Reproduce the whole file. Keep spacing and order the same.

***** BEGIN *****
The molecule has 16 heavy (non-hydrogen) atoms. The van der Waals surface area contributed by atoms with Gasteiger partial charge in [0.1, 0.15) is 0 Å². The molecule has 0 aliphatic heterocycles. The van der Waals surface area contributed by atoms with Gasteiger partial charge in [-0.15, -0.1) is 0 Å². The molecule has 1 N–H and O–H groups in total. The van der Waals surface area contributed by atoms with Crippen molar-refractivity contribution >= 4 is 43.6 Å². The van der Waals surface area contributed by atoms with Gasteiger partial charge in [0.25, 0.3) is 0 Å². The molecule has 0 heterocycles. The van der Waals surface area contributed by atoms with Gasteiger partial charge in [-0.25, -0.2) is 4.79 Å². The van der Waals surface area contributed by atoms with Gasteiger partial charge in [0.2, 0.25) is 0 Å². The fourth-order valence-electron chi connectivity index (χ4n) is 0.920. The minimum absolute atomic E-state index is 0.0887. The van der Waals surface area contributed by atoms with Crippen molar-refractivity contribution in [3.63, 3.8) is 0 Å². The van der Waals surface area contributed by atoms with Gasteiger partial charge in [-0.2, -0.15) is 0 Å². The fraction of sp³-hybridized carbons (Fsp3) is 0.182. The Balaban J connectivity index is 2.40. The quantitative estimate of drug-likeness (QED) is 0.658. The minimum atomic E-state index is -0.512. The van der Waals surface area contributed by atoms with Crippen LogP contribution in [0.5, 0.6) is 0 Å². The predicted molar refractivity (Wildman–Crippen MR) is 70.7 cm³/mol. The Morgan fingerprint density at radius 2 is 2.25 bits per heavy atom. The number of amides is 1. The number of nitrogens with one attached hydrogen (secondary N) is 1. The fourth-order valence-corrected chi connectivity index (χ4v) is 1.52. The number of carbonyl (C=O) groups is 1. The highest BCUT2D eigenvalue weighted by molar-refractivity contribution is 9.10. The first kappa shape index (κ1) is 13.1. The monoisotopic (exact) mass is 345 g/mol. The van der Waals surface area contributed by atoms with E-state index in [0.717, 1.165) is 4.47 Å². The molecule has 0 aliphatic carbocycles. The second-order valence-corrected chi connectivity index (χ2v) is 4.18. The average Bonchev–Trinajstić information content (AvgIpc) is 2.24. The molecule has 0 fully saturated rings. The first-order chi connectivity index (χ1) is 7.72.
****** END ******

The molecule has 16 heavy (non-hydrogen) atoms. The van der Waals surface area contributed by atoms with Gasteiger partial charge in [0.1, 0.15) is 0 Å². The molecule has 0 aliphatic heterocycles. The van der Waals surface area contributed by atoms with Gasteiger partial charge in [-0.15, -0.1) is 0 Å². The molecule has 1 N–H and O–H groups in total. The van der Waals surface area contributed by atoms with Crippen molar-refractivity contribution >= 4 is 43.6 Å². The van der Waals surface area contributed by atoms with Gasteiger partial charge in [0.25, 0.3) is 0 Å². The molecule has 0 heterocycles. The van der Waals surface area contributed by atoms with Gasteiger partial charge in [-0.25, -0.2) is 4.79 Å². The van der Waals surface area contributed by atoms with Gasteiger partial charge in [0.2, 0.25) is 0 Å². The fourth-order valence-electron chi connectivity index (χ4n) is 0.920. The minimum absolute atomic E-state index is 0.0887. The van der Waals surface area contributed by atoms with Crippen molar-refractivity contribution in [3.63, 3.8) is 0 Å². The van der Waals surface area contributed by atoms with Gasteiger partial charge in [-0.2, -0.15) is 0 Å². The fraction of sp³-hybridized carbons (Fsp3) is 0.182. The Balaban J connectivity index is 2.40. The quantitative estimate of drug-likeness (QED) is 0.658. The minimum atomic E-state index is -0.512. The van der Waals surface area contributed by atoms with Crippen LogP contribution in [0.5, 0.6) is 0 Å². The predicted molar refractivity (Wildman–Crippen MR) is 70.7 cm³/mol. The Morgan fingerprint density at radius 2 is 2.25 bits per heavy atom. The number of amides is 1. The number of nitrogens with one attached hydrogen (secondary N) is 1. The fourth-order valence-corrected chi connectivity index (χ4v) is 1.52. The number of carbonyl (C=O) groups is 1. The highest BCUT2D eigenvalue weighted by molar-refractivity contribution is 9.10. The first kappa shape index (κ1) is 13.1. The monoisotopic (exact) mass is 345 g/mol. The van der Waals surface area contributed by atoms with E-state index in [0.717, 1.165) is 4.47 Å². The molecule has 0 aliphatic carbocycles. The second-order valence-corrected chi connectivity index (χ2v) is 4.18. The average Bonchev–Trinajstić information content (AvgIpc) is 2.24. The molecule has 0 fully saturated rings. The first-order chi connectivity index (χ1) is 7.72.